Monday, June 06, 2005

Value-Added Tackiness

I've noticed that I do an awful lot of carping and grousing (are they substantially different?) on this blog. I'm not that negative -- honest -- but I'll be doggone if there is not an awful lot of utterly odious B.S. these days in the every-polarizing world of American politics.

Leave it to Texas to drop more kids off at the pool. On Sunday, Gov. Rick Perry signed two measures, an abortion parental consent law and a resolution opposing same-sex marriage.

Now, I'm not gonna scream about the dangers of such legislation. I'm willing to concede that abortion, exempting the nutjob extremes of both sides, is a serious and weighty matter on which reasonable people can and do disagree. Besides, parental notification, like partial-term abortion, is one of those cleverly crafted "wedge" issues with which conservatives have been particularly successful; only the most self-defeating Red State politico would want to fight that train. The homophobia exemplified by the latter resolution, however, is a different matter, but any reader of this blog knows my views on that subject.

But what is patently offensive is that Perry chose a private Christian school for his photo-op signing of the bill: the Calvary Christian Academy in Fort Worth.

Despite the receptive Christianity-is-under-siege crowd, the Dallas Morning News reports that more than 250 protesters gathered outside the academy:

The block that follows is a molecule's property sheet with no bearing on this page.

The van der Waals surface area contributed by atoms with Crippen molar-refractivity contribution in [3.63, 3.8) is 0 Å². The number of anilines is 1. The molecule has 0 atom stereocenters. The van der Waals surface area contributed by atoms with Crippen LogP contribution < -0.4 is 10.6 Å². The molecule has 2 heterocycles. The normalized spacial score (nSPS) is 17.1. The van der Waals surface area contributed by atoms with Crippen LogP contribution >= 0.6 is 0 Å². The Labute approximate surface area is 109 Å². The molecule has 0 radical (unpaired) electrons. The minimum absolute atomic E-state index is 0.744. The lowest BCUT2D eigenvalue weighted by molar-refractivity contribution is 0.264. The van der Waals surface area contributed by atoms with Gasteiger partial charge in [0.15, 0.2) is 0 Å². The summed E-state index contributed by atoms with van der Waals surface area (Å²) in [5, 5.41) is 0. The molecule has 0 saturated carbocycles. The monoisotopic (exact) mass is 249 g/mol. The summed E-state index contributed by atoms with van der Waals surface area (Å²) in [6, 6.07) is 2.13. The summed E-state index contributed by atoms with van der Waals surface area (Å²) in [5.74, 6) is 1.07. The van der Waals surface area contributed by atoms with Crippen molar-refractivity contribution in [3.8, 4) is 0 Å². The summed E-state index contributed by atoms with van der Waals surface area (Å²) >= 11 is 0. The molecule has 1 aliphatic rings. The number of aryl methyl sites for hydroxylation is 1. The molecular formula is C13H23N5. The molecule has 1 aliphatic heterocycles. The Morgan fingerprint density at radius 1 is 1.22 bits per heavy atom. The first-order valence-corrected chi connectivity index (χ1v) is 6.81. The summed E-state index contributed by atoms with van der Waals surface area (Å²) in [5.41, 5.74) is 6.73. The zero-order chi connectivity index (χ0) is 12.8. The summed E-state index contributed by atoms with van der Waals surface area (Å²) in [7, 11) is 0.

" 'It's absolutely unbelievable [that Mr. Perry] would be down here signing something into law,' said Cara Burgess, a mother of two from Dallas. She carried a sign calling for the separation of church and state. 'It's church property. Pandering to fundamentalists is what we have here.'

"The governor, who faces potential primary opposition from Sen. Kay Bailey Hutchison in his bid for a second term, had sent an e-mail to thousands of 'pro-family Christian friends' inviting them to the event."

What is the subtext of such a photo-op backdrop?

1. The primary reason that abortion and same-sex marriage are immoral in the eyes of Perry and his supporters is because of fundamentalist Christian dogma, thereby infusing a church-vs.-state dynamic into policy debates that warrant deliberation from secularists, too.

2. Public education sucks. It is godless. It is immoral. It is not the Texas Republican base, and it sure as heck doesn't deserve the highest elected official in the state darkening its doorway.

3. A less servile location would certainly have attracted even more protesters -- you know, sodomy-addled gays and feminists sporting tufts of armpit hair. Dissent will not be tolerated!

Robot Invasion scoffs at Perry's contention that the bills needed to be signed together because they ostensibly speak to Texas "values." Brew of Robot Invasion writes:

"No, governor Perry, they don't talk about 'values,' they talk about your values, which apparently include intolerance, and a dangerous naivete about how some pregnant teens are likely to be treated by their parents. And as for the church? You mean the Christian people of Texas, don't you - everyone else just doesn't matter?"



At 4:12 PM, Blogger CGHill said...

Well, this is about the level of subtlety one expects from Mister Hair; he's almost enough to make you miss Dubya down in Austin.


At 11:12 AM, Anonymous Clement Spader said...

Thanks so very much for taking your time to create your blog. Excellent work


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